Juveniles Should Remember City Curfew During Summer Months

Now that the summer months are in full swing and school is out for vacation, children under the age of 18 need to remember the city-wide curfew is in effect.

The laws of the City of Winslow state that is illegal for children under the age of 12 years to be on city streets or sidewalks after 9 p.m. unless accompanied by a parent, guardian or a family member over the age of 21. Children 12 to 15 have a city curfew of 10 p.m. and those ages 16 and 17 have to be off the streets or sidewalks by 11 p.m.

In the past, officers would take the children home and talk to them and their parents about the curfew, Lieutenant James “Jim” Sepi, of the Winslow Police Department, said.

Because of the rise of burglaries, vandalism and the number of children found on the streets after hours, the authorities have started to give juveniles a citation that requires them to appear in court instead of the verbal warnings. When a juvenile is picked up, parents or guardians are notified, the child stays in police custody until an adult picks them up.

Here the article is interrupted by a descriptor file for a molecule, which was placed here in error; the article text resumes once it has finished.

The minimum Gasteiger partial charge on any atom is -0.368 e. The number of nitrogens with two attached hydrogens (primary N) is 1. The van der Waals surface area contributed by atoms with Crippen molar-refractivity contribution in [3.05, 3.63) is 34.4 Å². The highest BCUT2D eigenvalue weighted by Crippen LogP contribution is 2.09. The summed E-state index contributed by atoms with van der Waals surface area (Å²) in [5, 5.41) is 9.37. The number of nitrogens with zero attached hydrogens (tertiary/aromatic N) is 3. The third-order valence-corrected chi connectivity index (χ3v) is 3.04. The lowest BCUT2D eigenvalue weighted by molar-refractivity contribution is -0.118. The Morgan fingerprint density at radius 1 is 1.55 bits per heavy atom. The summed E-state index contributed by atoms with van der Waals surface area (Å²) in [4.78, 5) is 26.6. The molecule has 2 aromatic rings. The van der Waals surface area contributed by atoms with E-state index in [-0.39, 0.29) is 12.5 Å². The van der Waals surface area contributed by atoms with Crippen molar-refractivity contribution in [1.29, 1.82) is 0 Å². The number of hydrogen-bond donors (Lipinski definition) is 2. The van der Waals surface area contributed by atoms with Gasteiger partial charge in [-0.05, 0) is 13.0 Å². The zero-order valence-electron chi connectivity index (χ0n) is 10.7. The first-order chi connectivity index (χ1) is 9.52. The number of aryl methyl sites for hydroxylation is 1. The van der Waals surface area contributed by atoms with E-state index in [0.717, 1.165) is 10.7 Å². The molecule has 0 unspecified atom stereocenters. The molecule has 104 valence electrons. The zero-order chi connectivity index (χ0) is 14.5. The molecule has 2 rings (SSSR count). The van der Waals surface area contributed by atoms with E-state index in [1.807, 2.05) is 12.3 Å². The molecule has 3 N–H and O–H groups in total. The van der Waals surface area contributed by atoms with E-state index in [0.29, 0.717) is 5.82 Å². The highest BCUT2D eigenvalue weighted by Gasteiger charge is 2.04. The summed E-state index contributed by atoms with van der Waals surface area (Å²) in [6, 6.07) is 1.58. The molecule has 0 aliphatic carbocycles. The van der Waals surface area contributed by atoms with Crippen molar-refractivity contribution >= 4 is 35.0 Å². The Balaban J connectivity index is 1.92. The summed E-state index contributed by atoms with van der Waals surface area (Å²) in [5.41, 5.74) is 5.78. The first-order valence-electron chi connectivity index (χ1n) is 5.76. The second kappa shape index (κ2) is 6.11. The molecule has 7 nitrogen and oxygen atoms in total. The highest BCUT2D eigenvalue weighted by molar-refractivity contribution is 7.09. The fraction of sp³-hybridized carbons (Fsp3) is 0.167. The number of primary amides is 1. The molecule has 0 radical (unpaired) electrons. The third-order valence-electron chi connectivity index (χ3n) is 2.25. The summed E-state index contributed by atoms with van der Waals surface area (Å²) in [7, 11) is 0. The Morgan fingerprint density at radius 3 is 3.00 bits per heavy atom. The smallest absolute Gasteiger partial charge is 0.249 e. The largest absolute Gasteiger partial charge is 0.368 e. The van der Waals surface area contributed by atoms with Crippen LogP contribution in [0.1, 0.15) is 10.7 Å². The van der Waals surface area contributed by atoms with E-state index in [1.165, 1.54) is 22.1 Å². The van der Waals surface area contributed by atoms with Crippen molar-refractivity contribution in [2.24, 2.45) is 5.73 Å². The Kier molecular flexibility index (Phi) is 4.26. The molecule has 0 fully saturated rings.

Judge Allison Kolomitz of the Winslow Justice Court hears the cases and decides on the punishment for each offender.

When a juvenile appears before her, they either admit or deny the charges against them, and the receive consequences based on that findings of the court.

The possible consequences range from community service; written essays about their goals in life and how this offense would effect those goals; to paying a fine. With each offense a juvenile commits, their consequences increase in severity.

During the school year when the teen court program is in session, Kolomitz may defer the case the teen court and let the juvenile offender’s peers decide the consequences. Kolomitz said that because the program is not running during the summer months, no cases will be sent to the teen court.

The Winslow Police Department had a total of nine curfew violations thus far in June.

Once a child reaches the age of 18, they are considered an adult and curfew regulations do not apply to them.

Parents can be cited and even have a warrant for their arrest if the police receive a complaint or discover they are not requesting their children follow the curfew.

Kolomitz offered the statement that the curfew “is not there to just keep the kids out of trouble, but the night is dangerous times for them and we want to keep them safe.”


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